• 2013: the DSM-5 categorized autism, Asperger syndrome, and pervasive developmental disorder not otherwise specified (PDD-NOS) into a single diagnosis, autism spectrum disorder.

While the previous edition of the DSM didn’t allow people to be diagnosed with autism and attention deficit hyperactivity disorder (ADHD), the DSM-5-TR version does.

Given that the CDC estimates that 14% of autistic children had ADHD in 2016, it’s possible that many people weren’t diagnosed with autism because they also had ADHD.

The DSM-5-TR is used in the United States and not globally. But like the latest version of the DSM, the 11th edition of the International Classification of Diseases (ICD-11), which is developed by the WHO, has expanded its definition of autism.

Now, the ICD-11 includes Asperger’s Syndrome, Childhood Disintegrative Disorder (CDD), and other developmental disorders within the category of autism.

Autism might seem more common now than it did in the 80s. But it’s important to remember that the definition of autism has changed a great deal in the past forty-odd years.

Increased screening efforts

In the US, more children are being screened for autism than before.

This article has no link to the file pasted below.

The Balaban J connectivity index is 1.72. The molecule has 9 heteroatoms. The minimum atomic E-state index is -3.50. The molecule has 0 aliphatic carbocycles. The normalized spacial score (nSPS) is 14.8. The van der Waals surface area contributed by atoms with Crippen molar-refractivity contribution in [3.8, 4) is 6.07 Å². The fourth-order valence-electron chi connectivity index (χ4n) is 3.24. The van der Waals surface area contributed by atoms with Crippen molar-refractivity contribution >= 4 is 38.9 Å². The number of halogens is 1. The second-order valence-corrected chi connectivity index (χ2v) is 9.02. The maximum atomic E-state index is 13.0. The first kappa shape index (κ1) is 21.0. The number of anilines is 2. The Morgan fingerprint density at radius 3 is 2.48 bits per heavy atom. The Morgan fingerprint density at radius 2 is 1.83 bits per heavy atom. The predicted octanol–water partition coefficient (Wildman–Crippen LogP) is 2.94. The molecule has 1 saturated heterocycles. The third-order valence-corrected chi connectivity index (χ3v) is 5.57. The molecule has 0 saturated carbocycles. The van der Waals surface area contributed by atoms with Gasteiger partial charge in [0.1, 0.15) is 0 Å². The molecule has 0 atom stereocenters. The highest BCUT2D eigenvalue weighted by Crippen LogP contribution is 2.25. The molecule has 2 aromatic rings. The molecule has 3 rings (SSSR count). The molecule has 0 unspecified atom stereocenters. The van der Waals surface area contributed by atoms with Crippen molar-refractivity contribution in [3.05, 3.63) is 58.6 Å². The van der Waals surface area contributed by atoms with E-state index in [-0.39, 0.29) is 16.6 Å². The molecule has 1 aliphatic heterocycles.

In 2006, the American Academy of Pediatrics (AAP) recommended screening all children for autism during routine pediatrician visits at 18 and 24 months of age. Today, they recommend all children are screened for developmental delays at 9, 18, and 30 months old

It’s not clear how much this recommendation is adhered to, but it might’ve led to more diagnoses in young children, especially those with less obvious signs.

Increased awareness

A 2021 study found that there was a 787% exponential increase in the number of people who were diagnosed with autism between 1998 and 2018 in the UK.

The groups that experienced the steepest increases in autism diagnoses were women and adults. The authors say that this suggests that growing awareness could have led to an increase in diagnoses.

Autism awareness is increasing. Because of this, parents and teachers might notice signs of autism that they might’ve otherwise missed. This might lead them to seek diagnoses for their children and students.

Likewise, while autism was previously thought of as something that affects children, more people are now aware of adult autism. Adults might learn more about autism, find that they fit the diagnostic criteria, and look for a diagnosis themselves.

Pre-term baby survival rates

According to 2021 research, children who were born prematurely are more likely to be diagnosed with autism. And the earlier they’re born, the more likely they are to be autistic.